Contempt. That’s what ex-typist Brigitte Bardot has for husband playwright/screenwriter Michel Piccoli — but why? Does she think he used her to get that lucrative assignment (to rewrite an adaptation of The Odyssey, to be directed by Fritz Lang) from the overbearing American producer (Jack Palance)? Was it that (innocent) fanny pat to multilingual interpreter Giorgia Moll? Or does she just “not love him anymore?” Wild man Jean-Luc Godard — given international stars, a best-selling novel by Alberto Moravia, two high-maintenance producers (Joseph E. Levine and Carlo Ponti), and the biggest budget of his career — still succeeded as usual in overturning the conventions of mainstream filmmaking; CinemaScope (“only for snakes and funerals,” chortles Lang); imposing modern psychological interpretations on classical themes; and Bardot’s derriere. From the beginning — as Godard’s voiceover recites the credits and D.P. Raoul Coutard shoots at Rome’s Cinecittà; Piccoli meets Palance amid endless side-tracking shots; Lang, in the screening room, casually switches from English to French to German; to a studiedly fake death scene — we’re obviously in Godardland. But a tour de force 30-minute sequence that never strays from the Bardot/Piccoli apartment, with the couple hashing over their problems amid carefully complex mise-en-scène, could fit easily into a Bergman heart-searcher. (Although Piccoli also sports a cigar and hat in his bath in homage to Dean Martin in SOME CAME RUNNING.) Godard’s most sun-splashed production with achingly romantic music by Georges Delerue, unfolds in the airiest and most fabulous of apartments and villas, and against dazzling seascapes, with a complex color scheme featuring a retina-searing red — always the same shade — on robes, railings, convertibles, etc. (Synopsis from Film Forum)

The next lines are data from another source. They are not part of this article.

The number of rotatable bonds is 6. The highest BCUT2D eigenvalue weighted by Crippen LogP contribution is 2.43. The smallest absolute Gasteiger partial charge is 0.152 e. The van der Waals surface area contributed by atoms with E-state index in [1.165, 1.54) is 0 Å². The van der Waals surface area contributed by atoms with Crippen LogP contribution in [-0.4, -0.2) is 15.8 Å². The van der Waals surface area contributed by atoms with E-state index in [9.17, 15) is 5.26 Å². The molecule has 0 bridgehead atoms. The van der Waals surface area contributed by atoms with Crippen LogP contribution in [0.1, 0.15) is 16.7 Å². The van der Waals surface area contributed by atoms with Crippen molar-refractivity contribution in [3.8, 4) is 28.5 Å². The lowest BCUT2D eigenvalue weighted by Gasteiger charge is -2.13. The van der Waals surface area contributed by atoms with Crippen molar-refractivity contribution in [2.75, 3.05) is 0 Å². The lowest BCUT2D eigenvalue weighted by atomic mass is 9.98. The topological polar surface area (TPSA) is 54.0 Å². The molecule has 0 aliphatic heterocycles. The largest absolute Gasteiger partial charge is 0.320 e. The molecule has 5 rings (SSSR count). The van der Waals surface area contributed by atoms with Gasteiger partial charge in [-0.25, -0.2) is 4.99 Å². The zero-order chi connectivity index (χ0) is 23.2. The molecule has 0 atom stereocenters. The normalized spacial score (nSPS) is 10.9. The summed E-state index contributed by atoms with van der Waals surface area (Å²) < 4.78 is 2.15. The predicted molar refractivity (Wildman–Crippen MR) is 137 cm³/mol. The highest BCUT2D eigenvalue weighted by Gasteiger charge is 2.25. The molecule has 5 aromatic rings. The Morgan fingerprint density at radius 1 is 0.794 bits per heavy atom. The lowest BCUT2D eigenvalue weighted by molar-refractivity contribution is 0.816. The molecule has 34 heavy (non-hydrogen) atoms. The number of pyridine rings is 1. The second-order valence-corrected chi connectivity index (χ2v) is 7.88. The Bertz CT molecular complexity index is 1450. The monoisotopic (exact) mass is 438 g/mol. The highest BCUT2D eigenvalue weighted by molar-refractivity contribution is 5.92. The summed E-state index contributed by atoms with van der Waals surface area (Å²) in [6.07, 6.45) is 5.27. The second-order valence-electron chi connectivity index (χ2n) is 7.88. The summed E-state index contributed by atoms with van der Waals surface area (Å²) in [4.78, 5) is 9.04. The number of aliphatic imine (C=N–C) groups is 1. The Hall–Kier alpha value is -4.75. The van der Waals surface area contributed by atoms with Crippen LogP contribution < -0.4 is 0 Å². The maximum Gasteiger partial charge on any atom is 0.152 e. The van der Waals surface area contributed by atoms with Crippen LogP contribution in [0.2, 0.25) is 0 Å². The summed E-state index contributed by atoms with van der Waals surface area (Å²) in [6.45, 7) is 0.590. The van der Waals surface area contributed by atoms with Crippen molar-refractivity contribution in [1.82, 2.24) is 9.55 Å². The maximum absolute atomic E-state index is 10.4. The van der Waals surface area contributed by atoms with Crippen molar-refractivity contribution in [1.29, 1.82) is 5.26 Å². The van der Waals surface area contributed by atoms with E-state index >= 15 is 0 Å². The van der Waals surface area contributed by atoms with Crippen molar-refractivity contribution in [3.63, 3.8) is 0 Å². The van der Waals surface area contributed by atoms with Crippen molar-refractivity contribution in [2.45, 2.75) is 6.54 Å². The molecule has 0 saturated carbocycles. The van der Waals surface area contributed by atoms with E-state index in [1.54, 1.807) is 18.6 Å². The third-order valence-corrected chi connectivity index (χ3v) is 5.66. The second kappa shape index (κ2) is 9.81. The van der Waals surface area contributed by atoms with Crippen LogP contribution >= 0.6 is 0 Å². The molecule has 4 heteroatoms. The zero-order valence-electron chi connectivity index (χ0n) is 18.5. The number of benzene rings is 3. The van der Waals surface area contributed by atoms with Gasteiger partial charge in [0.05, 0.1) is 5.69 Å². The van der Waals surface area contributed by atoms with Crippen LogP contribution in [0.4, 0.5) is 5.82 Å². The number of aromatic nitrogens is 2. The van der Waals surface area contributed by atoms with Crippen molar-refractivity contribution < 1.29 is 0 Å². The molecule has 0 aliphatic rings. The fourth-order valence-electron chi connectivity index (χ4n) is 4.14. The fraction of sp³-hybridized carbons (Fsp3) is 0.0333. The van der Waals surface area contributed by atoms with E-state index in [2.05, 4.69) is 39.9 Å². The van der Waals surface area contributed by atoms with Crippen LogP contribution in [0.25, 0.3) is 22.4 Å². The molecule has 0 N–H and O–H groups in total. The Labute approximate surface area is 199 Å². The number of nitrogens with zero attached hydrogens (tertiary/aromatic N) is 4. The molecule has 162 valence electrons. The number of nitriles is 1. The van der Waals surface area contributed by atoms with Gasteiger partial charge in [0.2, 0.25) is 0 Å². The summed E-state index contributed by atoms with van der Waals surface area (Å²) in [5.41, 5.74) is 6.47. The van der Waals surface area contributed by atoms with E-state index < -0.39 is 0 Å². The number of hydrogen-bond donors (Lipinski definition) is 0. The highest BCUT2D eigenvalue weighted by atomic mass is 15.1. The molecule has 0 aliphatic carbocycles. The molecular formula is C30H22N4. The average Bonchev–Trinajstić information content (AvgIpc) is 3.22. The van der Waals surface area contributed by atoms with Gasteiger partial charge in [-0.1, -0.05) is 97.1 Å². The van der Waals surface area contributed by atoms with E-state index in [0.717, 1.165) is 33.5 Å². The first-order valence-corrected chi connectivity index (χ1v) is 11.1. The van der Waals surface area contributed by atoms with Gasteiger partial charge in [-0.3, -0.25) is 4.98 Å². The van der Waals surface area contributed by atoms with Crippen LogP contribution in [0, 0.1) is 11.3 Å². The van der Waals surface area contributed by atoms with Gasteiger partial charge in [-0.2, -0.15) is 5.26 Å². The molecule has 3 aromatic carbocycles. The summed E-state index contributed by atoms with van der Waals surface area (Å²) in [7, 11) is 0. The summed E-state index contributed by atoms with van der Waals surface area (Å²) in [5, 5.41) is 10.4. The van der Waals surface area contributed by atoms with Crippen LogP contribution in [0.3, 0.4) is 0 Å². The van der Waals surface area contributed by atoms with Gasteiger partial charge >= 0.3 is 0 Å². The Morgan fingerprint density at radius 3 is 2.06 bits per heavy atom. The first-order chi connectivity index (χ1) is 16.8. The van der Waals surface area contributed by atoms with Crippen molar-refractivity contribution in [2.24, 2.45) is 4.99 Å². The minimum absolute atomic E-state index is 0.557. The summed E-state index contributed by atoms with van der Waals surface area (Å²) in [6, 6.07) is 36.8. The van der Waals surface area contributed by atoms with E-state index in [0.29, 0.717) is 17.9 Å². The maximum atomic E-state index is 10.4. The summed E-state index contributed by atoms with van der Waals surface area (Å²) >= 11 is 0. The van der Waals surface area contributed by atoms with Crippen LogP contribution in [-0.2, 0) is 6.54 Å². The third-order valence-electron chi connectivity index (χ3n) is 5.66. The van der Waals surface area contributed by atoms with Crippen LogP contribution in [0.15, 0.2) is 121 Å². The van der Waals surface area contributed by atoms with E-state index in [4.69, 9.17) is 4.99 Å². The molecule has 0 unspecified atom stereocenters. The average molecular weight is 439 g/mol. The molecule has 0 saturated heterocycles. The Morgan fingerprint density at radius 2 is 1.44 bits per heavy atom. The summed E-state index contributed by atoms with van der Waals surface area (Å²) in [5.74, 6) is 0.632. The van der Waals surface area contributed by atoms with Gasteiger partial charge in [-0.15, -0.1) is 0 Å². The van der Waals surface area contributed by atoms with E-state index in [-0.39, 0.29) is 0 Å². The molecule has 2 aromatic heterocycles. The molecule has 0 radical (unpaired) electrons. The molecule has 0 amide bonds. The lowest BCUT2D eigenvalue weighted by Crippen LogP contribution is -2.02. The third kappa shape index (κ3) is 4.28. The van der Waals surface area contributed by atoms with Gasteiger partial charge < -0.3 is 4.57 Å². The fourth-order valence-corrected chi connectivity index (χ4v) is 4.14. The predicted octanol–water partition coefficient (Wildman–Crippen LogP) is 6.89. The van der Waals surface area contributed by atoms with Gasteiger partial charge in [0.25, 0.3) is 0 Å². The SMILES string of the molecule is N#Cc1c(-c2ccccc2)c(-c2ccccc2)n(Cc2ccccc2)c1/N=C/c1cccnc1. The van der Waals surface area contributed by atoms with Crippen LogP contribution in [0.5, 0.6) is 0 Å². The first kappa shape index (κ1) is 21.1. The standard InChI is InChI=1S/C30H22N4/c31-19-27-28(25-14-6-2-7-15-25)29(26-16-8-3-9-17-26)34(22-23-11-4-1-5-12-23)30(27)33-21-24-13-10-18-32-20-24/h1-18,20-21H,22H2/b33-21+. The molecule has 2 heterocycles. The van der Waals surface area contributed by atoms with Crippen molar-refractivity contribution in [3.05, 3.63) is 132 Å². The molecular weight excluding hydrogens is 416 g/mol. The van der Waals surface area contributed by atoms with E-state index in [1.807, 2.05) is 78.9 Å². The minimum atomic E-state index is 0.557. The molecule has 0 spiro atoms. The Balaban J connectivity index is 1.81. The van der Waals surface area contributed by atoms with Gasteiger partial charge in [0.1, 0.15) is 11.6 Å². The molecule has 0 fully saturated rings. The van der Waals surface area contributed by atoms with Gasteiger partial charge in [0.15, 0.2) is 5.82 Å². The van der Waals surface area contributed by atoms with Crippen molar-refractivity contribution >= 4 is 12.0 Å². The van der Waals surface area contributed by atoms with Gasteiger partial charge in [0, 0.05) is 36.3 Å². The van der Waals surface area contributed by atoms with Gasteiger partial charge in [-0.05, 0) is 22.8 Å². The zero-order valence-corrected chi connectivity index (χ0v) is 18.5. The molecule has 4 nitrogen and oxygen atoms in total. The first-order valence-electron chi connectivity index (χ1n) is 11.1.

Restored and digitized in 4K by Studiocanal at Hiventy with support from the CNC, from the original 35mm negative, interpositive, and reference print by Raoul Coutard.
“Has the glow of greatness… An acid satire, an act of worship… Sports the nimbleness of comedy, strolls defiantly in the direction of the tragic...Why this should break the heart I have no idea, but it does.” —Anthony Lane, The New Yorker “It still seems like an elegy for European art cinema, at once tragic and serene. This myth of baleful movie gods is also the story of irascible genius, he heard the song of the sirens and lived to tell the tale.” —J. Hoberman, Village Voice “One of the masterworks of modern cinema… A singular viewing experience… A seductive bouquet of enchantments… A many-layered odyssey of intelligence and sensuality.” —Phillip Lopate, New York Times